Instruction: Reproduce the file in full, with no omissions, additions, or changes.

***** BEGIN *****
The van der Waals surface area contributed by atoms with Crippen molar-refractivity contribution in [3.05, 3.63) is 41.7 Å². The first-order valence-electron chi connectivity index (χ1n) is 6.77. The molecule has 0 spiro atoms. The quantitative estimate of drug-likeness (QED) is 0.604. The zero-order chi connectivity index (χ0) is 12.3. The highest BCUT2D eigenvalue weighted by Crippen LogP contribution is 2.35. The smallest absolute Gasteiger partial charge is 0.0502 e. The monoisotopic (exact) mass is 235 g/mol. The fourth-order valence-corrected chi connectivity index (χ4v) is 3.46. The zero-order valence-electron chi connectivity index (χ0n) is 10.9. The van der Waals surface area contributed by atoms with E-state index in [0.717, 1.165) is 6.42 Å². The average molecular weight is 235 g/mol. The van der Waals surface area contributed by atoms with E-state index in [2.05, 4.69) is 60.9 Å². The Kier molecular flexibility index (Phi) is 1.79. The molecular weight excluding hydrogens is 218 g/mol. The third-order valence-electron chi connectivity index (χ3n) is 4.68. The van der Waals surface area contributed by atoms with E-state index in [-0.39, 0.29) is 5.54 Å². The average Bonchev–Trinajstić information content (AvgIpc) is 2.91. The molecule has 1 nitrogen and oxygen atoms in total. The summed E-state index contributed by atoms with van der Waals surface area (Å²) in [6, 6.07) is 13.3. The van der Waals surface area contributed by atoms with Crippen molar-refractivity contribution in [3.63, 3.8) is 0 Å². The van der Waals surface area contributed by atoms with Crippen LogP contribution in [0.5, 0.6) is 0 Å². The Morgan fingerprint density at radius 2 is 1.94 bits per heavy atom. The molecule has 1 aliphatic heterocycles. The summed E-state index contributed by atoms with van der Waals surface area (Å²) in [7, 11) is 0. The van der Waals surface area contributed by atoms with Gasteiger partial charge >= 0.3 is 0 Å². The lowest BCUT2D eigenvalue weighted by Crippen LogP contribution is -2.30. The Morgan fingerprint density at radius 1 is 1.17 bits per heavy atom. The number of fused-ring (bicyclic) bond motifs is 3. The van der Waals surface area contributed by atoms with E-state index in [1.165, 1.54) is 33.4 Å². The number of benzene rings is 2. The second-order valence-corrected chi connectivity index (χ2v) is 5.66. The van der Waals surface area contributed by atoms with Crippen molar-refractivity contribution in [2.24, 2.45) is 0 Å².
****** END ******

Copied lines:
The van der Waals surface area contributed by atoms with Crippen molar-refractivity contribution in [3.05, 3.63) is 41.7 Å². The first-order valence-electron chi connectivity index (χ1n) is 6.77. The molecule has 0 spiro atoms. The quantitative estimate of drug-likeness (QED) is 0.604. The zero-order chi connectivity index (χ0) is 12.3. The highest BCUT2D eigenvalue weighted by Crippen LogP contribution is 2.35. The smallest absolute Gasteiger partial charge is 0.0502 e. The monoisotopic (exact) mass is 235 g/mol. The fourth-order valence-corrected chi connectivity index (χ4v) is 3.46. The zero-order valence-electron chi connectivity index (χ0n) is 10.9. The van der Waals surface area contributed by atoms with E-state index in [0.717, 1.165) is 6.42 Å². The average molecular weight is 235 g/mol. The van der Waals surface area contributed by atoms with E-state index in [2.05, 4.69) is 60.9 Å². The Kier molecular flexibility index (Phi) is 1.79. The molecular weight excluding hydrogens is 218 g/mol. The third-order valence-electron chi connectivity index (χ3n) is 4.68. The van der Waals surface area contributed by atoms with E-state index in [-0.39, 0.29) is 5.54 Å². The average Bonchev–Trinajstić information content (AvgIpc) is 2.91. The molecule has 1 nitrogen and oxygen atoms in total. The summed E-state index contributed by atoms with van der Waals surface area (Å²) in [6, 6.07) is 13.3. The van der Waals surface area contributed by atoms with Crippen molar-refractivity contribution in [3.63, 3.8) is 0 Å². The van der Waals surface area contributed by atoms with Crippen LogP contribution in [0.5, 0.6) is 0 Å². The Morgan fingerprint density at radius 2 is 1.94 bits per heavy atom. The molecule has 1 aliphatic heterocycles. The summed E-state index contributed by atoms with van der Waals surface area (Å²) in [7, 11) is 0. The van der Waals surface area contributed by atoms with Gasteiger partial charge >= 0.3 is 0 Å². The lowest BCUT2D eigenvalue weighted by Crippen LogP contribution is -2.30. The Morgan fingerprint density at radius 1 is 1.17 bits per heavy atom. The number of fused-ring (bicyclic) bond motifs is 3. The van der Waals surface area contributed by atoms with E-state index in [1.165, 1.54) is 33.4 Å². The number of benzene rings is 2. The second-order valence-corrected chi connectivity index (χ2v) is 5.66. The van der Waals surface area contributed by atoms with Crippen molar-refractivity contribution in [2.24, 2.45) is 0 Å².